|The third excerpt represents the element of Water. It speaks of pure spiritual influences and feelings of love, and is drawn from Aeroplanes and Dirigibles of War by Frederick A. Talbot:
The "Taube" commanded attention in Germany for the reason that
it indicated the first departure from the adherence to the French
designs which up to that time had been followed somewhat
slavishly, owing to the absence of native initiative.
The individuality of character revealed in the "Taube" appealed
to the German instinct, with the result that the machine achieved
a greater reputation than might have been the case had it been
pitted against other types of essentially Teutonic origin. The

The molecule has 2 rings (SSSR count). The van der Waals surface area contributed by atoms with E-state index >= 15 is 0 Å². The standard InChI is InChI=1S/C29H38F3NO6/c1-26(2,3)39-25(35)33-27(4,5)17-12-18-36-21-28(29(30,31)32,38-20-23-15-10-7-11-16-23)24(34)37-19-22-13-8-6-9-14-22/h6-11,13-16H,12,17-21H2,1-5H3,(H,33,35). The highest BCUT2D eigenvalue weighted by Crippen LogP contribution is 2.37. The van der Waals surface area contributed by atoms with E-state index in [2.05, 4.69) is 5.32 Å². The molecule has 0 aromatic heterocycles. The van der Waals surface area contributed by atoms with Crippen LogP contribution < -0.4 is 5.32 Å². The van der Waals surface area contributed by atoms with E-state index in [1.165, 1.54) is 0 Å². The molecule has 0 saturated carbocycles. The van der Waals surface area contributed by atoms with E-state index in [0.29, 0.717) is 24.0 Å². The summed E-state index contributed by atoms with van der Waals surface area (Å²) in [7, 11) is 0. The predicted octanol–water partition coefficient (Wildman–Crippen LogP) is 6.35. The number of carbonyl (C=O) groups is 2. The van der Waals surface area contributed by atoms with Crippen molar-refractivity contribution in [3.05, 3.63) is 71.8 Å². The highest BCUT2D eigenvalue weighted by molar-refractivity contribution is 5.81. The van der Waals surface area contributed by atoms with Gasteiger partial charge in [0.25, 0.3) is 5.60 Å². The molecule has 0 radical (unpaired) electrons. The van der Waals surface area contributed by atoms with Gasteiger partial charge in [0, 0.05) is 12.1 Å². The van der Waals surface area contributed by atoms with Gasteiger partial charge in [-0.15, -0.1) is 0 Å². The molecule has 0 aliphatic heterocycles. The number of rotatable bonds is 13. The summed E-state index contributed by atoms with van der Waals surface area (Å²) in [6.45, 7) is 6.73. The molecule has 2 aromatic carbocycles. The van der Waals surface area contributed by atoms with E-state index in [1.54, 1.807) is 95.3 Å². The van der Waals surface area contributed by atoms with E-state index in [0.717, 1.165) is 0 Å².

Taube was subsequently tested both in France and Great Britain,
but failed to raise an equal degree of enthusiasm, owing to the
manifestation of certain defects which marred its utility. This
|The fourth excerpt represents the element of Earth. It speaks of physical influences and the impact of the unseen on the visible world, and is drawn from The Two Brothers by Honore de Balzac:
"A paid-up trey of two hundred francs will give three millions,
without counting the couplets and the singles."
"At fifteen thousand times the stake--yes, you are right; it is just
two hundred you must pay up!" cried Philippe.
Madame Descoings bit her lips; she knew she had spoken imprudently. In
fact, Philippe was asking himself as he went downstairs:--
"That old witch! where does she keep her money? It is as good as lost;
I can make a better use of it. With four pools at fifty francs each, I
could win two hundred thousand francs, and that's much surer than the
turning up of a trey."
He tried to think where the old woman was likely to have hid the